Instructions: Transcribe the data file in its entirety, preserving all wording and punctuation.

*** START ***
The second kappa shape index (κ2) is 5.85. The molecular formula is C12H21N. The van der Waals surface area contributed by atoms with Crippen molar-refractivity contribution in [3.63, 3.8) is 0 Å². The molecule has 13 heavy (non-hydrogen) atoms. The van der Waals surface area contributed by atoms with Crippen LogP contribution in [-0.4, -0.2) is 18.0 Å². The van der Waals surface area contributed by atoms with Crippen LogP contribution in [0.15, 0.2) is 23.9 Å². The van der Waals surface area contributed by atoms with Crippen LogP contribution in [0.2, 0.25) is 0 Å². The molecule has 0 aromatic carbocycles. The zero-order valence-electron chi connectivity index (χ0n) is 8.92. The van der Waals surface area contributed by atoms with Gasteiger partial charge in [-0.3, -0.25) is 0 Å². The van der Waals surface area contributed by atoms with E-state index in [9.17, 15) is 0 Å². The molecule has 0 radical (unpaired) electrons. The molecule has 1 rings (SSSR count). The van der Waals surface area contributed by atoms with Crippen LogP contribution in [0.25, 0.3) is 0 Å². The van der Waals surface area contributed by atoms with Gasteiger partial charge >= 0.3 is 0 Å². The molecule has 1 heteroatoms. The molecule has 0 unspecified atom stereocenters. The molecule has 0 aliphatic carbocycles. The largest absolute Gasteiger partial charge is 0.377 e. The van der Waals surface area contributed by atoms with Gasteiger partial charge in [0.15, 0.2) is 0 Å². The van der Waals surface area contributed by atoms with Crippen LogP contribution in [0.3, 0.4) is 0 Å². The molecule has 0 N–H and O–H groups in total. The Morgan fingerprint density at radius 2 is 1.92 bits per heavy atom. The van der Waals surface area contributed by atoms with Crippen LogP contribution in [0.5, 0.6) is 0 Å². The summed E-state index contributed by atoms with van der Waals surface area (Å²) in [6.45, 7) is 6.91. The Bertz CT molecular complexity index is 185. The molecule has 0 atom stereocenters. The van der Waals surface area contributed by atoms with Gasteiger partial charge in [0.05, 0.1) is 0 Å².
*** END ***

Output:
The second kappa shape index (κ2) is 5.85. The molecular formula is C12H21N. The van der Waals surface area contributed by atoms with Crippen molar-refractivity contribution in [3.63, 3.8) is 0 Å². The molecule has 13 heavy (non-hydrogen) atoms. The van der Waals surface area contributed by atoms with Crippen LogP contribution in [-0.4, -0.2) is 18.0 Å². The van der Waals surface area contributed by atoms with Crippen LogP contribution in [0.15, 0.2) is 23.9 Å². The van der Waals surface area contributed by atoms with Crippen LogP contribution in [0.2, 0.25) is 0 Å². The molecule has 0 aromatic carbocycles. The zero-order valence-electron chi connectivity index (χ0n) is 8.92. The van der Waals surface area contributed by atoms with Gasteiger partial charge in [-0.3, -0.25) is 0 Å². The van der Waals surface area contributed by atoms with E-state index in [9.17, 15) is 0 Å². The molecule has 0 radical (unpaired) electrons. The molecule has 1 rings (SSSR count). The van der Waals surface area contributed by atoms with Crippen LogP contribution in [0.25, 0.3) is 0 Å². The van der Waals surface area contributed by atoms with Gasteiger partial charge >= 0.3 is 0 Å². The molecule has 1 heteroatoms. The molecule has 0 unspecified atom stereocenters. The molecule has 0 aliphatic carbocycles. The largest absolute Gasteiger partial charge is 0.377 e. The van der Waals surface area contributed by atoms with Gasteiger partial charge in [0.15, 0.2) is 0 Å². The van der Waals surface area contributed by atoms with Crippen LogP contribution in [0.3, 0.4) is 0 Å². The molecule has 0 N–H and O–H groups in total. The Morgan fingerprint density at radius 2 is 1.92 bits per heavy atom. The van der Waals surface area contributed by atoms with Crippen LogP contribution in [0.5, 0.6) is 0 Å². The summed E-state index contributed by atoms with van der Waals surface area (Å²) in [6.45, 7) is 6.91. The Bertz CT molecular complexity index is 185. The molecule has 0 atom stereocenters. The van der Waals surface area contributed by atoms with Gasteiger partial charge in [0.05, 0.1) is 0 Å².